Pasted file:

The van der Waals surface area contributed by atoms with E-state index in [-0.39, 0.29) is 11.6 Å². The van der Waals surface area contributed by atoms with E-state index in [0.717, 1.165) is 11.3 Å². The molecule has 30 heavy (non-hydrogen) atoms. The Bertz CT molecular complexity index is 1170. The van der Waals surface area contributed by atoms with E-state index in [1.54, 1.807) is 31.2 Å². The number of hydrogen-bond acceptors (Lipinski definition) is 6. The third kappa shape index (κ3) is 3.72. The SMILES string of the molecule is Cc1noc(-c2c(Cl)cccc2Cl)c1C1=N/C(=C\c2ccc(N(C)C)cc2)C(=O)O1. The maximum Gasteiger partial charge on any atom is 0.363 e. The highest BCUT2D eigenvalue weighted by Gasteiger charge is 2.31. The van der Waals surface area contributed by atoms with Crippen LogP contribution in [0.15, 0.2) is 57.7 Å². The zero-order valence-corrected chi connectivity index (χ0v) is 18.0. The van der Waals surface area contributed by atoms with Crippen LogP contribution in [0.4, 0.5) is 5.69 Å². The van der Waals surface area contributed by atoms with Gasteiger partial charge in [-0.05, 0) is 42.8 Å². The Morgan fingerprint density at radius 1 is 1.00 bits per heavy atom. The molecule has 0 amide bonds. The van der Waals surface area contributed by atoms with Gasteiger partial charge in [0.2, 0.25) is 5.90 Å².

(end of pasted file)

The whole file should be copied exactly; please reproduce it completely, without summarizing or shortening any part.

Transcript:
The van der Waals surface area contributed by atoms with E-state index in [-0.39, 0.29) is 11.6 Å². The van der Waals surface area contributed by atoms with E-state index in [0.717, 1.165) is 11.3 Å². The molecule has 30 heavy (non-hydrogen) atoms. The Bertz CT molecular complexity index is 1170. The van der Waals surface area contributed by atoms with E-state index in [1.54, 1.807) is 31.2 Å². The number of hydrogen-bond acceptors (Lipinski definition) is 6. The third kappa shape index (κ3) is 3.72. The SMILES string of the molecule is Cc1noc(-c2c(Cl)cccc2Cl)c1C1=N/C(=C\c2ccc(N(C)C)cc2)C(=O)O1. The maximum Gasteiger partial charge on any atom is 0.363 e. The highest BCUT2D eigenvalue weighted by Gasteiger charge is 2.31. The van der Waals surface area contributed by atoms with Crippen LogP contribution in [0.15, 0.2) is 57.7 Å². The zero-order valence-corrected chi connectivity index (χ0v) is 18.0. The van der Waals surface area contributed by atoms with Crippen LogP contribution in [0.4, 0.5) is 5.69 Å². The van der Waals surface area contributed by atoms with Gasteiger partial charge in [-0.05, 0) is 42.8 Å². The Morgan fingerprint density at radius 1 is 1.00 bits per heavy atom. The molecule has 0 amide bonds. The van der Waals surface area contributed by atoms with Gasteiger partial charge in [0.2, 0.25) is 5.90 Å².